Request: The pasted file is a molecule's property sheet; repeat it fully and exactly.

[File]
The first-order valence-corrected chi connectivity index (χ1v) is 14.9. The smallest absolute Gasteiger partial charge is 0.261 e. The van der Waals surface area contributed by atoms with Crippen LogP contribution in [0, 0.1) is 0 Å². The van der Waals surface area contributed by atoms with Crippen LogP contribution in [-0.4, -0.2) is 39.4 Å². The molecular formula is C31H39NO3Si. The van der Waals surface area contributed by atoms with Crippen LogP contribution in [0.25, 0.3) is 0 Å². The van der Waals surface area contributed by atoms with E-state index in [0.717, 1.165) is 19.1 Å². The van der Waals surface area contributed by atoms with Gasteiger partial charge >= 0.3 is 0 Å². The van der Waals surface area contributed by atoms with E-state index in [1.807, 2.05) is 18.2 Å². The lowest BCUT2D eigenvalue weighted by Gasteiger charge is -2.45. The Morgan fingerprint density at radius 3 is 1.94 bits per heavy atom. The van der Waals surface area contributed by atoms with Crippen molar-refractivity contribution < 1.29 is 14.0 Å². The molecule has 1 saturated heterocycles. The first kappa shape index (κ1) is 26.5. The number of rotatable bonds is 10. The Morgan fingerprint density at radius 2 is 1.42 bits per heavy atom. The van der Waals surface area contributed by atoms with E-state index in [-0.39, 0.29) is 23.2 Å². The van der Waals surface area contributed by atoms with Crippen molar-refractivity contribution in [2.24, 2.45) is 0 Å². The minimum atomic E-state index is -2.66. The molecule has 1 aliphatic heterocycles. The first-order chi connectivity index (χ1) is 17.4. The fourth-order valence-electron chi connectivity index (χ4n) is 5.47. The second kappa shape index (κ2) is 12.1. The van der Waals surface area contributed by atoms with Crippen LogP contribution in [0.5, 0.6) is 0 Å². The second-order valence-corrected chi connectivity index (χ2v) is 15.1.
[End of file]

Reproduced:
The first-order valence-corrected chi connectivity index (χ1v) is 14.9. The smallest absolute Gasteiger partial charge is 0.261 e. The van der Waals surface area contributed by atoms with Crippen LogP contribution in [0, 0.1) is 0 Å². The van der Waals surface area contributed by atoms with Crippen LogP contribution in [-0.4, -0.2) is 39.4 Å². The molecular formula is C31H39NO3Si. The van der Waals surface area contributed by atoms with Crippen LogP contribution in [0.25, 0.3) is 0 Å². The van der Waals surface area contributed by atoms with E-state index in [0.717, 1.165) is 19.1 Å². The van der Waals surface area contributed by atoms with Gasteiger partial charge >= 0.3 is 0 Å². The van der Waals surface area contributed by atoms with E-state index in [1.807, 2.05) is 18.2 Å². The lowest BCUT2D eigenvalue weighted by Gasteiger charge is -2.45. The Morgan fingerprint density at radius 3 is 1.94 bits per heavy atom. The van der Waals surface area contributed by atoms with Crippen molar-refractivity contribution < 1.29 is 14.0 Å². The molecule has 1 saturated heterocycles. The first kappa shape index (κ1) is 26.5. The number of rotatable bonds is 10. The Morgan fingerprint density at radius 2 is 1.42 bits per heavy atom. The van der Waals surface area contributed by atoms with E-state index in [-0.39, 0.29) is 23.2 Å². The van der Waals surface area contributed by atoms with Crippen molar-refractivity contribution in [2.24, 2.45) is 0 Å². The minimum atomic E-state index is -2.66. The molecule has 1 aliphatic heterocycles. The first-order chi connectivity index (χ1) is 17.4. The fourth-order valence-electron chi connectivity index (χ4n) is 5.47. The second kappa shape index (κ2) is 12.1. The van der Waals surface area contributed by atoms with Crippen LogP contribution in [0.5, 0.6) is 0 Å². The second-order valence-corrected chi connectivity index (χ2v) is 15.1.